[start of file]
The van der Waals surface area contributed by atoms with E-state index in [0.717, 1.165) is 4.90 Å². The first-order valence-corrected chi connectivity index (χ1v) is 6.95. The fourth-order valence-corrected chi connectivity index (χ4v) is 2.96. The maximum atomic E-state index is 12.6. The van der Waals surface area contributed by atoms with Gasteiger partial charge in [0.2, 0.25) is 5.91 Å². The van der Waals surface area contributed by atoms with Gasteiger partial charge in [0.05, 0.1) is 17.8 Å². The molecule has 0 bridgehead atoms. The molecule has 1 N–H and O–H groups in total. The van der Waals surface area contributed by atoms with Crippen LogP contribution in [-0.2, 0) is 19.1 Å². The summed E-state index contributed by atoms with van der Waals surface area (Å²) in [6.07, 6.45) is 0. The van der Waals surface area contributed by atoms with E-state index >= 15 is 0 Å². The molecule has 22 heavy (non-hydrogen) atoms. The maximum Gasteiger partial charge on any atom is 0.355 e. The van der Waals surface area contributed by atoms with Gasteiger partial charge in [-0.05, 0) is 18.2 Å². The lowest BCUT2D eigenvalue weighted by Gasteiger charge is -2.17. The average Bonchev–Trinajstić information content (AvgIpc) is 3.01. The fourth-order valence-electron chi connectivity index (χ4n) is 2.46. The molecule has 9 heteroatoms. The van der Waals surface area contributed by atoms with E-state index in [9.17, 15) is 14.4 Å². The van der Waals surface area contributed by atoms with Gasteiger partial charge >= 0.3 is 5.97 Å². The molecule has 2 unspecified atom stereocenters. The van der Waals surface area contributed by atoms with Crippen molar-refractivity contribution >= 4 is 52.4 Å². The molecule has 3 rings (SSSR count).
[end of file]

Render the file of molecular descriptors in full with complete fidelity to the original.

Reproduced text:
The van der Waals surface area contributed by atoms with E-state index in [0.717, 1.165) is 4.90 Å². The first-order valence-corrected chi connectivity index (χ1v) is 6.95. The fourth-order valence-corrected chi connectivity index (χ4v) is 2.96. The maximum atomic E-state index is 12.6. The van der Waals surface area contributed by atoms with Gasteiger partial charge in [0.2, 0.25) is 5.91 Å². The van der Waals surface area contributed by atoms with Gasteiger partial charge in [0.05, 0.1) is 17.8 Å². The molecule has 0 bridgehead atoms. The molecule has 1 N–H and O–H groups in total. The van der Waals surface area contributed by atoms with Crippen LogP contribution in [-0.2, 0) is 19.1 Å². The summed E-state index contributed by atoms with van der Waals surface area (Å²) in [6.07, 6.45) is 0. The van der Waals surface area contributed by atoms with E-state index >= 15 is 0 Å². The molecule has 22 heavy (non-hydrogen) atoms. The maximum Gasteiger partial charge on any atom is 0.355 e. The van der Waals surface area contributed by atoms with Gasteiger partial charge in [-0.05, 0) is 18.2 Å². The lowest BCUT2D eigenvalue weighted by Gasteiger charge is -2.17. The average Bonchev–Trinajstić information content (AvgIpc) is 3.01. The fourth-order valence-electron chi connectivity index (χ4n) is 2.46. The molecule has 9 heteroatoms. The van der Waals surface area contributed by atoms with E-state index in [9.17, 15) is 14.4 Å². The van der Waals surface area contributed by atoms with Gasteiger partial charge >= 0.3 is 5.97 Å². The molecule has 2 unspecified atom stereocenters. The van der Waals surface area contributed by atoms with Crippen molar-refractivity contribution >= 4 is 52.4 Å². The molecule has 3 rings (SSSR count).